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Luc. Farewel, Andronicus, my noble father;
O, 'would thou wert as thou 'tofore hast been!
If Lucius live, he will requite your wrongs;
A Room in Titus's House. A Banquet set out.
Enter TITUS, MARCUS, LAVINIA, and young LUCIUS,. a Boy.
Tit. So, so; now sit: and look, you eat no more
With folded arms. This poor right hand of mine
He leaves &c.] Old copies-He loves. Corrected by Mr. Rowe. Malone.
Saturnine-] Edition 1600-Saturninus. Todd.
Scene II.] This scene, which does not contribute any thing to the action, yet seems to have the same author with the rest, is omitted in the quarto of 1611, but found in the folio of 1623.
Scene II. is also wanting in edition 1600. Todd.
Marcus, unknit that sorrow-wreathen knot;] So, in The Tem
"His arms in this sad knot." Malone.
1 And cannot passionate &c.] This obsolete verb is likewise found in Spenser:
"Great pleasure mix'd with pitiful regard,
"That godly king and queen did passionate." Steevents.
Is left to tyrannize upon my breast;
And when my heart, all mad with misery,
Then thus I thump it down.
Thou map of woe, that thus dost talk in signs! [To LAV.
Mar. Fy, brother, fy! teach her not thus to lay
Tit. How now! has sorrow made thee dote already?
Ah, wherefore dost thou urge the name of hands ;-
How Troy was burnt, and he made miserable?
If Marcus did not name the word of hands!
She says, she drinks no other drink but tears,
2 And when &c.] Old copies-Who when -. Mr. Rowe. Malone.
3 O, handle not the theme, to talk of hands;] So, in Troilus and Cressida:
"Handlest in thy discourse, O, that her hand
VI, P. III:
she drinks no other drink but tears,] So, in King Henry
“Ye see, I drink the water of my eyes.”
Again, in Venus and Adonis:
"Dost thou drink tears, that thou provok'st such weep. ing?" Malone.
Brew'd with her sorrows, mesh'd upon her cheeks :---
As begging hermits in their holy prayers:
And, by still practice, learn to know thy meaning.
Tit. Peace, tender sapling; thou art made of tears," And tears will quickly melt thy life away.
[MAR. strikes the Dish with a Knife.
A deed of death, done on the innocent,
Mar. Alas, my lord, I have but kill'd a fly.
Tit. But how, if that fly had a father and mother??
mesh'd upon her cheeks:] A very coarse allusion to brewing. Steevens.
6 by still practice,] By constant or continual practice.
1 Peace, tender sapling; thou art made of tears,] So, in Cori
thou boy of tears." Steevens.
8 Out on thee, murderer! thou kill'st my heart;] So, in King Henry V:
"The king hath kill'd his heart." Again, in Venus and Adonis:
"That they have murder'd this poor heart of mine." Malone.
9 a father and mother?] Mother perhaps should be omitted, as the following line speaks only in the singular number, and Titus most probably confines his thoughts to the sufferings of a father. Steevens.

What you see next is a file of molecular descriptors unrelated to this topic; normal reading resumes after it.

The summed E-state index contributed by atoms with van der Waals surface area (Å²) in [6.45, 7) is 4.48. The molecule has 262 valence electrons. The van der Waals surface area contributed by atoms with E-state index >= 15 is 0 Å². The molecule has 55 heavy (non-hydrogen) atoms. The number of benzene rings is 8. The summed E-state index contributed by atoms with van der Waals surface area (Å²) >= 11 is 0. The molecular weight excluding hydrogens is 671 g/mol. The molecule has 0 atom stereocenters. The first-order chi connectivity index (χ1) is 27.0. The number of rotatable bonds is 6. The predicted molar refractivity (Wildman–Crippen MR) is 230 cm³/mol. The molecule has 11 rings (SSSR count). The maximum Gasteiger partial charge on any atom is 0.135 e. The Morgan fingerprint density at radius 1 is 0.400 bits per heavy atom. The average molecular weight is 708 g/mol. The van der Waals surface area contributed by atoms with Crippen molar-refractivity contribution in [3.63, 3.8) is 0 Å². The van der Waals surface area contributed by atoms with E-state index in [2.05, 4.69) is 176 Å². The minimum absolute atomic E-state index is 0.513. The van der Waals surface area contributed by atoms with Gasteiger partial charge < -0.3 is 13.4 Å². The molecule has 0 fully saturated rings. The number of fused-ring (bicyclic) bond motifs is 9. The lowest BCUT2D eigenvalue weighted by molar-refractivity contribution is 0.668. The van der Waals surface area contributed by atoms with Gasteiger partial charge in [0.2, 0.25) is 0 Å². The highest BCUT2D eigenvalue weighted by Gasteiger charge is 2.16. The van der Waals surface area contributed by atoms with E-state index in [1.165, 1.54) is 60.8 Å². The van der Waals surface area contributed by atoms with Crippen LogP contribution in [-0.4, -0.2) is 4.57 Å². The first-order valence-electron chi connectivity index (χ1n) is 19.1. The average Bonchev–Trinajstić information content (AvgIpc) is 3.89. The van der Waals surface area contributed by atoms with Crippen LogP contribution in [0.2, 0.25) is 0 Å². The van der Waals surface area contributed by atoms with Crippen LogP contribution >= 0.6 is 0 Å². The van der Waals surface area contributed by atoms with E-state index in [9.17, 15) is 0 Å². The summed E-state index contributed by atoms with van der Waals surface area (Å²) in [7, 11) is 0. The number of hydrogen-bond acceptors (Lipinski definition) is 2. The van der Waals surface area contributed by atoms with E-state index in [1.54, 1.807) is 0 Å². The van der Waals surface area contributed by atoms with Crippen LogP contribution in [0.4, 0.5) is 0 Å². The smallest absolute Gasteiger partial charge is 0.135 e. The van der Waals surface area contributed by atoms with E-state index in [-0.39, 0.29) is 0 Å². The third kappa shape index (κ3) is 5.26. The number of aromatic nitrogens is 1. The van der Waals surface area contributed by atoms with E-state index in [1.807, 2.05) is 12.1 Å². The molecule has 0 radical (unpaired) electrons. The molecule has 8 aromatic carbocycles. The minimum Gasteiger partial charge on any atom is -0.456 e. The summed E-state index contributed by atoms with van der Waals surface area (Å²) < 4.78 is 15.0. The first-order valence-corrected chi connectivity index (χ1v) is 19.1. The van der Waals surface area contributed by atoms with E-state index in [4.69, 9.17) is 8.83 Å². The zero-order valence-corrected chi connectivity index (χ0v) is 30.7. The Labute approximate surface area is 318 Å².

Mr. Steevens judiciously conjectures that the words-and mother, should be omitted. We might read:
But!-How if that fly had a father, brother?
How would he hang his slender gilded wings,
And buz lamenting doings in the air?1
Poor harmless fly!
That with his pretty buzzing melody,
Came here to make us merry; and thou hast kill'd him.
Then pardon me for reprehending thee,
Yet do think we are not brought so low,2
That comes in likeness of a coal-black Moor.
Mar. Alas, poor man! grief has so wrought on him, He takes false shadows for true substances.
Tit. Come, take away.-Lavinia, go with me:
I'll to thy closet; and go read with thee
The note of exclamation seems necessary after-But, from what Marcus says, in the preceding line:
"Alas! my lord I have but kill'd a fly." Ritson.
1 And buz lamenting doings in the air?] Lamenting doings is a very idle expression, and conveys, no idea. I read-dolings. The alteration which I have made, though it is but the addition of a single letter, is a great increase to the sense; and though, indeed, there is somewhat of tautology in the epithet and substantive annexed to it, yet that 's no new thing with our author. Theobald.
There is no need of change. Sad doings for any unfortunate event, is a common though not an elegant expression. Steevens.
2 Yet I do think &c.] Do was inserted by me for the sake of the metre. Steevens.
ACT IV..... SCENE I.
The same. Before Titus's House.
Enter TITUS and MARCUS. Then enter young Lucius, LAVINIA running after him.
Boy. Help, grandsire, help! my aunt Lavinia Follows me every where, I know not why :Good uncle Marcus, see how swift she comes! Alas, sweet aunt, I know not what you mean.
Mar. Stand by me, Lucius; do not fear thine aunt.
Read to her sons, than she hath read to thee,
Canst thou not guess wherefore she plies thee thus?
I will most willingly attend your ladyship.
Mar. Lucius, I will.
[Lav. turns over the Books which Luc. has let fall.
Tully's Orator.] The moderns-oratory. The old copies read-Tully's oratour; meaning, perhaps, Tully De ora
Tully's Orator.] Tully's Treatise on Eloquence, addressed to Brutus, and entitled Orator. The quantity of Latin words was formerly little attended to. Mr. Rowe and all the subse quent editors read-Tully's oratory. Malone. G